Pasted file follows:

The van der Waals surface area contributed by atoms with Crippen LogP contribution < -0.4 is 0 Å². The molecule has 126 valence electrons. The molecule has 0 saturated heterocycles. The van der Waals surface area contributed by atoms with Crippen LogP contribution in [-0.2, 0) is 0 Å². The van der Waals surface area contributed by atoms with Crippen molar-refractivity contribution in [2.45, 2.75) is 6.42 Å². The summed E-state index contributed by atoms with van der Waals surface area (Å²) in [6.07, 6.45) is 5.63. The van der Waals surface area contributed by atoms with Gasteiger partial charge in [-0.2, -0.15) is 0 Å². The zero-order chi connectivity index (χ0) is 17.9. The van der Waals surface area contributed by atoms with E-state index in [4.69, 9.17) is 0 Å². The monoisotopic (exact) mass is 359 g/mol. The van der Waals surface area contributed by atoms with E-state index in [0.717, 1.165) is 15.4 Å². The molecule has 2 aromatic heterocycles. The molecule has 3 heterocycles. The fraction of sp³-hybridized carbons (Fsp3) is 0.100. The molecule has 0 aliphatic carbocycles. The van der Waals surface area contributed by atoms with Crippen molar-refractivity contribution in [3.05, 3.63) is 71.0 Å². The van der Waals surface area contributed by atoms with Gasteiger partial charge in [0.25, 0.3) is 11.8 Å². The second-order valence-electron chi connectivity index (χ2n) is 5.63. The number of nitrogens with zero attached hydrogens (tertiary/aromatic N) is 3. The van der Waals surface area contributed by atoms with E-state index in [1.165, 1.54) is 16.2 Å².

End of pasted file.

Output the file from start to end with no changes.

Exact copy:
The van der Waals surface area contributed by atoms with Crippen LogP contribution < -0.4 is 0 Å². The molecule has 126 valence electrons. The molecule has 0 saturated heterocycles. The van der Waals surface area contributed by atoms with Crippen LogP contribution in [-0.2, 0) is 0 Å². The van der Waals surface area contributed by atoms with Crippen molar-refractivity contribution in [2.45, 2.75) is 6.42 Å². The summed E-state index contributed by atoms with van der Waals surface area (Å²) in [6.07, 6.45) is 5.63. The van der Waals surface area contributed by atoms with Gasteiger partial charge in [-0.2, -0.15) is 0 Å². The zero-order chi connectivity index (χ0) is 17.9. The van der Waals surface area contributed by atoms with E-state index in [4.69, 9.17) is 0 Å². The monoisotopic (exact) mass is 359 g/mol. The van der Waals surface area contributed by atoms with E-state index in [0.717, 1.165) is 15.4 Å². The molecule has 2 aromatic heterocycles. The molecule has 3 heterocycles. The fraction of sp³-hybridized carbons (Fsp3) is 0.100. The molecule has 0 aliphatic carbocycles. The van der Waals surface area contributed by atoms with Crippen molar-refractivity contribution in [3.05, 3.63) is 71.0 Å². The van der Waals surface area contributed by atoms with Gasteiger partial charge in [0.25, 0.3) is 11.8 Å². The second-order valence-electron chi connectivity index (χ2n) is 5.63. The number of nitrogens with zero attached hydrogens (tertiary/aromatic N) is 3. The van der Waals surface area contributed by atoms with E-state index in [1.165, 1.54) is 16.2 Å².